Circle of Influence

I tend to be very reactive. I am driven by my feelings and opinions. I would like to be more proactive.

In Stephen Covey’ s The Seven Habits of Highly Effective People he speaks of working within a “Circle of Influence;” an area where we are in direct control of the situation, where we can deal with problems involving our own behavior.

Last night, I found myself getting very agitated during a telephone discussion. I was smart enough to end the discussion before I got out of hand and elected to keep myself distant from the situation because, even though I feel like I’m involved, there’s nothing I can do about it.

According to Covey, if I can remain within my circle of influence, I will become more effective and the more effective I become, my circle of influence will expand.

Covey suggests visualization. Peak, athletic performers are visualizers. I can visualize where I want to be with my dogs. Why burn energy worrying about what other people are doing?

Covey also discusses habits of interdependence. Rather than being dependent upon other people, or trying to be totally independent, we must learn how to be more effective by effectively working with others. That one is a hard one for me. Covey states: “Independent people who do not have the maturity to think and act interdependently may be good individual producers, but they won’t be good leaders or team players. ” That is incredibly true of me.

Ah, today, I promised that I’d help Wally work Kessie. I don’t want to do it. I really don’t care to spend time around that dog. To me, she’s all that’s wrong with dogs and Border Collies in general. But Wally does a lot for me and he has expressed an interest in learning how to train Kessie to be a stock dog. While Kessie is impeccably bred as a stock dog, she’s not healthy enough (mentally) to be a successful stock dog and Wally’s been doing fly ball with her and that type of training is going to be detrimental to how she needs to be on stock. I’ve seen a huge difference in how she is around stock since she’s begun fly ball. The two sports do not go together. Kessie is going to be a phenominal fly ball dog and I’d much rather he just stuck to that, which he may do once he realizes how much work and discipline is involved in training a stock dog.

Just yesterday we set one set of drive/fetch panels in the back field. Right after they were set, I was practicing with Gel and he was very obviously blowing me off. Because I have the bad habit of giving wrong flank commands, sometimes give him the benefit of the doubt and allow one additional redirect if he doesn’t take the flank command I give immediately. Yesterday, he was ignoring my second flank command. I ran across the field after him. That’s all it took. After I did that, he took whatever command I gave the first time. The dog has to know that if he doesn’t obey your commands, if he is two feet or two hundred yards away from you; you are going to come after him and enforce that command.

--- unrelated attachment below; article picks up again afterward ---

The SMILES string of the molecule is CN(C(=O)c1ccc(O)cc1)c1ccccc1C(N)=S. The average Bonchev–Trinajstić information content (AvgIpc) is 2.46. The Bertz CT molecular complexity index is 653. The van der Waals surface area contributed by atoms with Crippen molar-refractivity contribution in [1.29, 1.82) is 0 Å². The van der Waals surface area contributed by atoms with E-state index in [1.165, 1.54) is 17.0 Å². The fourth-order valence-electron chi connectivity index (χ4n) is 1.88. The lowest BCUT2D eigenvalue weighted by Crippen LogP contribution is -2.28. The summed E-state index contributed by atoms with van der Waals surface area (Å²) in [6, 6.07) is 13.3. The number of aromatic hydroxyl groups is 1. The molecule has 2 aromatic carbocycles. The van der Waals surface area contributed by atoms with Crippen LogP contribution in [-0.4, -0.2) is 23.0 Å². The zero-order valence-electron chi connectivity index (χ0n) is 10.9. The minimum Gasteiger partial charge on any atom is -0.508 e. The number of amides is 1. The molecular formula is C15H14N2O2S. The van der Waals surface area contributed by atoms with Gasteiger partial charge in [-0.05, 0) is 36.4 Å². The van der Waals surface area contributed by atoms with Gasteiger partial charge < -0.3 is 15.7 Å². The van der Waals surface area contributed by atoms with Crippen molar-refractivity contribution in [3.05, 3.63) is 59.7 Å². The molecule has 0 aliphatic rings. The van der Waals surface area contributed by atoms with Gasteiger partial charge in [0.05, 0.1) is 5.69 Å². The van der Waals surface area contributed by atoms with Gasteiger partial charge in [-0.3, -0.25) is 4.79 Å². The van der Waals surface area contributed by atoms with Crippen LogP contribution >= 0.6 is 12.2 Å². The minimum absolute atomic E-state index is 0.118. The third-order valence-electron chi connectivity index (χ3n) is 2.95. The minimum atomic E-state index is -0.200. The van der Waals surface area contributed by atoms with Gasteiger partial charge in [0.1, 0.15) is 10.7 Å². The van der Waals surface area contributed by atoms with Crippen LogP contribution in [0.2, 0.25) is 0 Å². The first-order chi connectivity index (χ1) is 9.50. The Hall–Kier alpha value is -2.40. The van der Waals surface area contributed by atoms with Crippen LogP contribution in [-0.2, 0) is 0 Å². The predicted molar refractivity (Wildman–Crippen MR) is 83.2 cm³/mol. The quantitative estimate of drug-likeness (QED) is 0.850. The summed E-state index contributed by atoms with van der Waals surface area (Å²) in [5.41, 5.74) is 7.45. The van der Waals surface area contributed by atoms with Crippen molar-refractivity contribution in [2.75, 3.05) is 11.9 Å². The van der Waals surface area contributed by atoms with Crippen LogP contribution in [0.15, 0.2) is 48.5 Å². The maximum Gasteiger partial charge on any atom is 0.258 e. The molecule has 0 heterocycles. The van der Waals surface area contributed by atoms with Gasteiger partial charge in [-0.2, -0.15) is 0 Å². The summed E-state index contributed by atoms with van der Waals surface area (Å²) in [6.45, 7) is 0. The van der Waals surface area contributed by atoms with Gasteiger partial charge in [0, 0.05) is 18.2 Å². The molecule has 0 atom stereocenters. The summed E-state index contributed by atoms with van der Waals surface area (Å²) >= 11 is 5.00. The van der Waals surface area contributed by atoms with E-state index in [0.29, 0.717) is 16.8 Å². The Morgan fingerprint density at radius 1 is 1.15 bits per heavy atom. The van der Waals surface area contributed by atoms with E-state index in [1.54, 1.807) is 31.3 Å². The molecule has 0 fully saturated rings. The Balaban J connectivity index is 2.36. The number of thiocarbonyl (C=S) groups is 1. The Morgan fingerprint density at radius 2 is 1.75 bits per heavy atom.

The last time I worked Kessie I put her in a lie down and walked out to the stock to prevent her from slicing in too close to the stock on her outrun. Every time I got a few feet away from her, she got up and started on her outrun. I walked back, but her were I set her the first time, told her to stay and walked towards the stock. After the third time I set her back in position, Kessie went to Wally. Again, I went and got her, put her back and told her to lie down. Finally she did what I wanted. I wasn’t mean about it, Kessie is extremely soft, but she knows what lie down and stay mean and I was going to make sure she listened to me.

Before fly ball, Kessie was too wide while on stock. I was amazed the first time I put her on stock after she had been doing fly ball, she ran straight up the middle of the field to them. Prior to fly ball, I didn’t have to lie her down and walk to the stock to make sure she stayed wide off them, she did it on her own.

This may not be related to fly ball, but I believe it is. Consider what is involved in the fly ball game: the dog must run straight up the alley, jumping several low jumps on the way, pounce on the box, get the ball and right straight back up the alley to the handler. The dog becomes very, very focused on the ball. Kessie is very ball-driven and stock-driven, why should she take the extra care to cast out where she should be when she can take the shortest path to what she wants, straight up the middle? I am glad Wally is doing fly ball with Kessie as he enjoys it and Kessie needs something to do. We’ll see if she can’t do stock work for him as well.